Focus On

PLANNING AND DEVELOPMENT - Building regulations - Building permits

Thursday, February 04, 2021 @ 6:12 AM  


Lexis Advance® Quicklaw®
Appeal by Irwin from an appeal judge’s decision setting aside his acquittal on charges for failure to comply with orders under the Building Code. The orders required him to obtain building permits for certain structures on his property or remove them. At trial, Irwin argued that in respect to five of the buildings he had obtained the required building permit years before the orders were issued and that he did not require building permits with respect to the other two buildings. The respondent argued that these defences were unavailable because they amounted to a collateral attack on the orders. The justice of the peace who conducted the trial found that the collateral attack rule was inapplicable and acquitted Irwin. On appeal, the appeal judge found that the justice of the peace erred in law on the issue and that the collateral attack rule precluded Irwin from asserting his defences.

HELD: Appeal allowed in part. The appeal judge erred in finding that the collateral attack rule applied with respect to the defence asserted for all but two of the charges. The appeal judge erred when he found that Irwin was engaging in a collateral attack by arguing that he had building permits for buildings 1, 2, 5, 6 and 7. By raising the issue of prior permits, Irwin was arguing that he had complied with the orders. He was not trying to undermine the validity or legal effect of the orders. This was not a collateral attack. There was no error in the justice of the peace’s conclusion that the respondent had not proved Irwin’s guilt regarding the convictions related to buildings 1, 2, 5, 6 and 7. For the two orders relating to buildings 3 and 4, Irwin engaged in a collateral attack. Building 3 consisted of three portable storage sheds. Building 4 was used for boat storage. His argument against the enforcement of these orders was that no permits were required for these structures. This was a collateral attack because it attacked the validity of the orders themselves. While some factors suggested that a collateral attack was permissible, the purpose of the Act and readily available appeal mechanisms were the decisive factors. The Act’s safety goals would be undercut if individuals could wait for penal proceedings to determine whether a building permit was required. By setting up a broad appeal mechanism, which must be exercised within 20 days of the order, the legislature signalled that expediency was a priority. Permitting collateral attacks of the type Irwin was making in this case would undermine this design and was therefore contrary to legislative intent.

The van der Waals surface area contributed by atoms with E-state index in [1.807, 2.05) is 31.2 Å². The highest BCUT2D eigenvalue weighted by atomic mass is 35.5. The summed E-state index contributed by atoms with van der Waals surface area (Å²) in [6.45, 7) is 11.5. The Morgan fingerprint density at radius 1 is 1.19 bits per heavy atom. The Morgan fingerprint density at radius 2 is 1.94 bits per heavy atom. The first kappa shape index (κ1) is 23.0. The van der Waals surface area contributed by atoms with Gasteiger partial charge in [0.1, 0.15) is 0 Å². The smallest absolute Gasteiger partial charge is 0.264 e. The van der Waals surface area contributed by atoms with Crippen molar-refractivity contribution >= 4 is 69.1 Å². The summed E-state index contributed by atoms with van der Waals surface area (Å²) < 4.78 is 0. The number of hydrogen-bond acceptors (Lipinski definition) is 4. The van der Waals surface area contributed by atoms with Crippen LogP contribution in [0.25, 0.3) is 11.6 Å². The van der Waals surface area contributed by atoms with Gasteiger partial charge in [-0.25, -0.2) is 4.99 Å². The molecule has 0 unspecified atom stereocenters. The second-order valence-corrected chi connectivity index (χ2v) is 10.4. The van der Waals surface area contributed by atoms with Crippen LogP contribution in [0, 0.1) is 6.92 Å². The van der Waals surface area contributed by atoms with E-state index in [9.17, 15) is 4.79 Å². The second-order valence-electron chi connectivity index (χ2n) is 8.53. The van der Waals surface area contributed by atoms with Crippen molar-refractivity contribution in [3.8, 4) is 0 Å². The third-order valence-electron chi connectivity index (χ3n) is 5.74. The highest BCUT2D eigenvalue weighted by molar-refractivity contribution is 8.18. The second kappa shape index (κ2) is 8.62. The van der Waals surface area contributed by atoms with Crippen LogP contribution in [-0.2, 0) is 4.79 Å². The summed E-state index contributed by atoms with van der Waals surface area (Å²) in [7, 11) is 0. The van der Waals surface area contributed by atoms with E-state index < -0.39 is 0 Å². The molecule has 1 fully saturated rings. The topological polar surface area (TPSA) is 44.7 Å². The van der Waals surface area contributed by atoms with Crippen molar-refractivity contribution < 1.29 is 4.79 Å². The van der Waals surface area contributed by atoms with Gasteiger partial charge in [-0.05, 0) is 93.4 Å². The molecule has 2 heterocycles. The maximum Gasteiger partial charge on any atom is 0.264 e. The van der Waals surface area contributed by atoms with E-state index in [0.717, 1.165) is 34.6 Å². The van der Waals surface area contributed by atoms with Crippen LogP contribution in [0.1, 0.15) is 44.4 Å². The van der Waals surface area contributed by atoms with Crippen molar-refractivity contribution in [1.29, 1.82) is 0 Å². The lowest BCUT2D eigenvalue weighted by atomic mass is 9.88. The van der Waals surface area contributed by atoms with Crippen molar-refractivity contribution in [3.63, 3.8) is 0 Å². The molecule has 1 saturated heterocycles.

York (Regional Municipality) v. Irwin, [2020] O.J. No. 5382, Ontario Court of Appeal, D.H. Doherty, C.W. Hourigan and G.I. Pardu JJ.A., December 9, 2020. Digest No. TLD-February12021007